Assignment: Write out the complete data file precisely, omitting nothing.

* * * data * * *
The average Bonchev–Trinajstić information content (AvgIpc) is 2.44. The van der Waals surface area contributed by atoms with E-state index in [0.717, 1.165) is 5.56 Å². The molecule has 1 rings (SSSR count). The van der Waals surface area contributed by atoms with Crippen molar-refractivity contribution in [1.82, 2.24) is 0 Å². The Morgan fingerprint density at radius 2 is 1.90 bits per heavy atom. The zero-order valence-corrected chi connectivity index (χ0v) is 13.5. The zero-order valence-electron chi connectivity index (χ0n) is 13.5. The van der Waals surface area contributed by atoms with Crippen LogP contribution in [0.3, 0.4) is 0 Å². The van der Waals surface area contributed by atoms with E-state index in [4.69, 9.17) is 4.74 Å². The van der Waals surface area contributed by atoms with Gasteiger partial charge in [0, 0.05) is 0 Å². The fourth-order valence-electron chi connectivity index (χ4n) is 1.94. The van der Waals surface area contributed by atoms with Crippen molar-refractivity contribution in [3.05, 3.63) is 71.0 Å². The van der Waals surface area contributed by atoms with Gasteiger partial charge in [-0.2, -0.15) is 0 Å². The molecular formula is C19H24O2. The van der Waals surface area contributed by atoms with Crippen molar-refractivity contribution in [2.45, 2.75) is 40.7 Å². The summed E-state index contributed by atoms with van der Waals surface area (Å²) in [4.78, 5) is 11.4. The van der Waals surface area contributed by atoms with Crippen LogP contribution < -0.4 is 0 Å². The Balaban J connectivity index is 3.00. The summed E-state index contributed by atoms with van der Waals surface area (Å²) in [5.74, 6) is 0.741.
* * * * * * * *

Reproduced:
The average Bonchev–Trinajstić information content (AvgIpc) is 2.44. The van der Waals surface area contributed by atoms with E-state index in [0.717, 1.165) is 5.56 Å². The molecule has 1 rings (SSSR count). The van der Waals surface area contributed by atoms with Crippen molar-refractivity contribution in [1.82, 2.24) is 0 Å². The Morgan fingerprint density at radius 2 is 1.90 bits per heavy atom. The zero-order valence-corrected chi connectivity index (χ0v) is 13.5. The zero-order valence-electron chi connectivity index (χ0n) is 13.5. The van der Waals surface area contributed by atoms with Crippen LogP contribution in [0.3, 0.4) is 0 Å². The van der Waals surface area contributed by atoms with E-state index in [4.69, 9.17) is 4.74 Å². The van der Waals surface area contributed by atoms with Gasteiger partial charge in [0, 0.05) is 0 Å². The fourth-order valence-electron chi connectivity index (χ4n) is 1.94. The van der Waals surface area contributed by atoms with Crippen molar-refractivity contribution in [3.05, 3.63) is 71.0 Å². The van der Waals surface area contributed by atoms with Gasteiger partial charge in [-0.2, -0.15) is 0 Å². The molecular formula is C19H24O2. The van der Waals surface area contributed by atoms with Crippen molar-refractivity contribution in [2.45, 2.75) is 40.7 Å². The summed E-state index contributed by atoms with van der Waals surface area (Å²) in [4.78, 5) is 11.4. The van der Waals surface area contributed by atoms with Crippen LogP contribution < -0.4 is 0 Å². The Balaban J connectivity index is 3.00. The summed E-state index contributed by atoms with van der Waals surface area (Å²) in [5.74, 6) is 0.741.